This teaching strategy focuses on assessing expectations, coordinating and managing care, and making situational decisions with older adults. The strategy enhances students’ human flourishing, nursing judgment, and spirit of inquiry.
1. Overview: Millie Larsen is an 84-year-old Caucasian female who lives alone in a small home. Her husband Harold passed away a year ago and she has a cat, Snuggles, who is very important to her. Millie has one daughter, Dina Olsen, who is 50, lives nearby, and is Millie’s major support system. Her current medical problems include: hypertension, glaucoma, osteoarthritis of the knee, stress incontinence, osteoporosis, and hypercholesterolemia. Tell students to become familiar with Millie Larson’s unfolding case study.
2. Students should access and become familiar with The Transitional Care Model (TCM): Hospital Discharge Screening Criteria for High Risk Older Adults. This assessment tool identifies 10 screening criteria to assess older adults’ potential high risk for poor outcomes after hospitalization for acute or exacerbated chronic illnesses.
3. The following tools can be used in a variety of teaching/learning settings to enhance student learning and understanding of common problems associated with poor transitions, and improvements made to produce better outcomes for older adults during transitions: a) case studies and b) concept mapping.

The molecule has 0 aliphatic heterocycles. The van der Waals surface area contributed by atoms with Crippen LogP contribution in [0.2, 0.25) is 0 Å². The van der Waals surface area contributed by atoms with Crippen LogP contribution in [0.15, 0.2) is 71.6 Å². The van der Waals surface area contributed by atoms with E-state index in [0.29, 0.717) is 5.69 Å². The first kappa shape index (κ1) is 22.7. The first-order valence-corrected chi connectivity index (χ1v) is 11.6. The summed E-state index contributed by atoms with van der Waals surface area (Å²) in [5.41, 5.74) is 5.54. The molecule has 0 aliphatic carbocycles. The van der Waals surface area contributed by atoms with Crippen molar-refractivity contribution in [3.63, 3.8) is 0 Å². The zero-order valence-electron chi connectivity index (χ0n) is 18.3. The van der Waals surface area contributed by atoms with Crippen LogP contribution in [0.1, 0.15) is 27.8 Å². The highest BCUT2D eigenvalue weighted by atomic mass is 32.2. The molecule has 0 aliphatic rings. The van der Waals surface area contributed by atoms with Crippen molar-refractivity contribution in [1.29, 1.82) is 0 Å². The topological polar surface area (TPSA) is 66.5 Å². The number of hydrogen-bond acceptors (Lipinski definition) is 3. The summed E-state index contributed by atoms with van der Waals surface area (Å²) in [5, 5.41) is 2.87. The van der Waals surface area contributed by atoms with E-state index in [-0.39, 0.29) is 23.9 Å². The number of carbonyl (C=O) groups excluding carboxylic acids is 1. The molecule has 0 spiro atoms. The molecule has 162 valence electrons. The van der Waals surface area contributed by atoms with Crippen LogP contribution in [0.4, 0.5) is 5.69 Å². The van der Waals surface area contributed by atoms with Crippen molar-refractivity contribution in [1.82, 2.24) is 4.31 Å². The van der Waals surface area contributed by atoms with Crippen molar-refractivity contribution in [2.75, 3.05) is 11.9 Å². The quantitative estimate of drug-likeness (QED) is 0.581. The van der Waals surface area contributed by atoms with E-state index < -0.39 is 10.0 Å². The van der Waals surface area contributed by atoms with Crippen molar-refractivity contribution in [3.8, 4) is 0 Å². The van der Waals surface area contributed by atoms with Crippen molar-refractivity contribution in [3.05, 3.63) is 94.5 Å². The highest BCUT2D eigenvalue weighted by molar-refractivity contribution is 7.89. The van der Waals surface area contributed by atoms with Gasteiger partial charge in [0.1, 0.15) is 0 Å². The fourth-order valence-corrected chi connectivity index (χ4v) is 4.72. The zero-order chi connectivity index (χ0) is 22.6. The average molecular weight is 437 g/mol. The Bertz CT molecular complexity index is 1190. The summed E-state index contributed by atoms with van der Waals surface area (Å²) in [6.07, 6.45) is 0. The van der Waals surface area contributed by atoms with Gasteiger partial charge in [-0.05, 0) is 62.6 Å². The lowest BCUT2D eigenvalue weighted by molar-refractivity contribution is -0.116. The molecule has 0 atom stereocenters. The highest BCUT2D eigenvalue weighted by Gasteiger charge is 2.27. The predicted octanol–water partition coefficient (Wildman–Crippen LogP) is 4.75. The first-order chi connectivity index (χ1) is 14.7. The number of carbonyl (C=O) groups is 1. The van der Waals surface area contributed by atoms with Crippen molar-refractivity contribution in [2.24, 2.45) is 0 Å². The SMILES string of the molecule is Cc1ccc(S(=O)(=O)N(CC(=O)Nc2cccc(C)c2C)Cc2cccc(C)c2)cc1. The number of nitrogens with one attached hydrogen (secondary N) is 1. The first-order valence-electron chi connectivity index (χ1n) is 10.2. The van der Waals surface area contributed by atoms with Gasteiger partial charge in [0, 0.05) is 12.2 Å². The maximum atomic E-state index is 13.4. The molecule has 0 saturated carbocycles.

- Case studies are useful in helping students better understand the challenges individuals and families face during end-of-life transitions. Case studies foster students’ critical thinking, by illustrating and contextualizing the complexities associated with end-of-life care. This approach is best suited for small group discussions or post-clinical debriefings/discussions.
- Concept mapping facilitates students’ critical thinking related to the needs of older adults and their families during end of life decision making. Concept mapping, based on a clinical situations or case studies, stimulates student thinking and broadens their conceptualization of important end of life care needs, as well as allowing them to individualize those needs to a specific context, individual, and family situations.
4. The above tools should address common problems during transitions across care settings, such as communication failure, poor care planning, poor continuity of care, increased medication errors, and inadequate patient and caregiver education. These tools should also further emphasize the essential and important role of the interdisciplinary team during discharge planning to other care settings.